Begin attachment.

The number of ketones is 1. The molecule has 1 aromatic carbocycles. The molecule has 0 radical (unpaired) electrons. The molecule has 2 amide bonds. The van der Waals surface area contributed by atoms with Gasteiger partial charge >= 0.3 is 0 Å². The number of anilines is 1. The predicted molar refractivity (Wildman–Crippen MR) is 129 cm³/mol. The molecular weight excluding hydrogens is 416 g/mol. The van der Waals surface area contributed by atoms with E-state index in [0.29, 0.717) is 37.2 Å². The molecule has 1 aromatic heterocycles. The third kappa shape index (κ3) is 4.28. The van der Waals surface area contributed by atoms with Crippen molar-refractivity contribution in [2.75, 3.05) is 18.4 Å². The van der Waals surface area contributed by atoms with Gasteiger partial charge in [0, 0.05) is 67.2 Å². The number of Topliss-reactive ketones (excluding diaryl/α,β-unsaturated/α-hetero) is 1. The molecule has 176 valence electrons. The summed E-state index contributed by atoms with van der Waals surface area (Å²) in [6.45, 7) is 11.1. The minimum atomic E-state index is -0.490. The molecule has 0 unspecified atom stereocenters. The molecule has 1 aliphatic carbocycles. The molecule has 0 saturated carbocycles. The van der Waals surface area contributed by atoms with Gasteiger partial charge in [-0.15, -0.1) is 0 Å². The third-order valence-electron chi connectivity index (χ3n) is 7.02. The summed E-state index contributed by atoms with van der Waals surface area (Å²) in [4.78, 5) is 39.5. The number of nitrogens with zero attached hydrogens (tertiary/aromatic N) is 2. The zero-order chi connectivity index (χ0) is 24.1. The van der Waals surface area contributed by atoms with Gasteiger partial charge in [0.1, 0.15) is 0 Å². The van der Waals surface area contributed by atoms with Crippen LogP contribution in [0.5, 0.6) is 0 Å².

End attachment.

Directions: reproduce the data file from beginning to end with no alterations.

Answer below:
The number of ketones is 1. The molecule has 1 aromatic carbocycles. The molecule has 0 radical (unpaired) electrons. The molecule has 2 amide bonds. The van der Waals surface area contributed by atoms with Gasteiger partial charge >= 0.3 is 0 Å². The number of anilines is 1. The predicted molar refractivity (Wildman–Crippen MR) is 129 cm³/mol. The molecular weight excluding hydrogens is 416 g/mol. The van der Waals surface area contributed by atoms with E-state index in [0.29, 0.717) is 37.2 Å². The molecule has 1 aromatic heterocycles. The third kappa shape index (κ3) is 4.28. The van der Waals surface area contributed by atoms with Crippen molar-refractivity contribution in [2.75, 3.05) is 18.4 Å². The van der Waals surface area contributed by atoms with Gasteiger partial charge in [0, 0.05) is 67.2 Å². The number of Topliss-reactive ketones (excluding diaryl/α,β-unsaturated/α-hetero) is 1. The molecule has 176 valence electrons. The summed E-state index contributed by atoms with van der Waals surface area (Å²) in [6.45, 7) is 11.1. The minimum atomic E-state index is -0.490. The molecule has 0 unspecified atom stereocenters. The molecule has 1 aliphatic carbocycles. The molecule has 0 saturated carbocycles. The van der Waals surface area contributed by atoms with Gasteiger partial charge in [-0.15, -0.1) is 0 Å². The third-order valence-electron chi connectivity index (χ3n) is 7.02. The summed E-state index contributed by atoms with van der Waals surface area (Å²) in [4.78, 5) is 39.5. The number of nitrogens with zero attached hydrogens (tertiary/aromatic N) is 2. The zero-order chi connectivity index (χ0) is 24.1. The van der Waals surface area contributed by atoms with Gasteiger partial charge in [0.1, 0.15) is 0 Å². The van der Waals surface area contributed by atoms with Crippen LogP contribution in [0.5, 0.6) is 0 Å².